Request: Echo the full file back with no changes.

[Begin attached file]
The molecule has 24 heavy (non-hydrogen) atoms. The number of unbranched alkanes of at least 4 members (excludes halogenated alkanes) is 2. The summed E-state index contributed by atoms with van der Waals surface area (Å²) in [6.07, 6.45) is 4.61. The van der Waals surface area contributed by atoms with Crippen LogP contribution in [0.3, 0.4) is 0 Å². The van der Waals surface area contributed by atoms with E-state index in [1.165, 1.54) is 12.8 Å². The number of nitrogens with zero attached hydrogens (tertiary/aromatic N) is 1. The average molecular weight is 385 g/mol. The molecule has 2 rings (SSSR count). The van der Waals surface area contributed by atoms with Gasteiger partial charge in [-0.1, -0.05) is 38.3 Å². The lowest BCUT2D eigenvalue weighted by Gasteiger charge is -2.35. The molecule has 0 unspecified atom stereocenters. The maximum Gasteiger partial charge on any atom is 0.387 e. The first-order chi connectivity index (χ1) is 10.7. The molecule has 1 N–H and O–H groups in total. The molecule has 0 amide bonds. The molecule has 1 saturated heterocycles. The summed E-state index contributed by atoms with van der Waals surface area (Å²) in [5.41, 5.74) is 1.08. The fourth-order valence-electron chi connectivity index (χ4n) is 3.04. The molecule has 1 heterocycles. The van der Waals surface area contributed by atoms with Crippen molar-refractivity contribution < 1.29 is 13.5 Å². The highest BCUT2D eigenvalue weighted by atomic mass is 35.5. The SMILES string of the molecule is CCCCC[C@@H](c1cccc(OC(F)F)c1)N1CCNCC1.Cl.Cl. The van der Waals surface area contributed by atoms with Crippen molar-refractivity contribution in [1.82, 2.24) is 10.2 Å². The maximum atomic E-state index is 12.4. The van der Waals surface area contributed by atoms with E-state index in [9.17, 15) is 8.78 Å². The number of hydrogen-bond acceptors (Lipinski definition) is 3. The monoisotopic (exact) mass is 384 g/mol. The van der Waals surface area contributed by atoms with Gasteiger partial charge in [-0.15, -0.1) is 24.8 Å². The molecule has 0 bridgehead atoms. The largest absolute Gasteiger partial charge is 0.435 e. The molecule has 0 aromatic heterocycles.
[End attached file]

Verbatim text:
The molecule has 24 heavy (non-hydrogen) atoms. The number of unbranched alkanes of at least 4 members (excludes halogenated alkanes) is 2. The summed E-state index contributed by atoms with van der Waals surface area (Å²) in [6.07, 6.45) is 4.61. The van der Waals surface area contributed by atoms with Crippen LogP contribution in [0.3, 0.4) is 0 Å². The van der Waals surface area contributed by atoms with E-state index in [1.165, 1.54) is 12.8 Å². The number of nitrogens with zero attached hydrogens (tertiary/aromatic N) is 1. The average molecular weight is 385 g/mol. The molecule has 2 rings (SSSR count). The van der Waals surface area contributed by atoms with Gasteiger partial charge in [-0.1, -0.05) is 38.3 Å². The lowest BCUT2D eigenvalue weighted by Gasteiger charge is -2.35. The molecule has 0 unspecified atom stereocenters. The maximum Gasteiger partial charge on any atom is 0.387 e. The first-order chi connectivity index (χ1) is 10.7. The molecule has 1 N–H and O–H groups in total. The molecule has 0 amide bonds. The molecule has 1 saturated heterocycles. The summed E-state index contributed by atoms with van der Waals surface area (Å²) in [5.41, 5.74) is 1.08. The fourth-order valence-electron chi connectivity index (χ4n) is 3.04. The molecule has 1 heterocycles. The van der Waals surface area contributed by atoms with Crippen molar-refractivity contribution < 1.29 is 13.5 Å². The highest BCUT2D eigenvalue weighted by atomic mass is 35.5. The SMILES string of the molecule is CCCCC[C@@H](c1cccc(OC(F)F)c1)N1CCNCC1.Cl.Cl. The van der Waals surface area contributed by atoms with Crippen molar-refractivity contribution in [1.82, 2.24) is 10.2 Å². The maximum atomic E-state index is 12.4. The van der Waals surface area contributed by atoms with E-state index in [9.17, 15) is 8.78 Å². The number of hydrogen-bond acceptors (Lipinski definition) is 3. The monoisotopic (exact) mass is 384 g/mol. The van der Waals surface area contributed by atoms with Gasteiger partial charge in [-0.15, -0.1) is 24.8 Å². The molecule has 0 bridgehead atoms. The largest absolute Gasteiger partial charge is 0.435 e. The molecule has 0 aromatic heterocycles.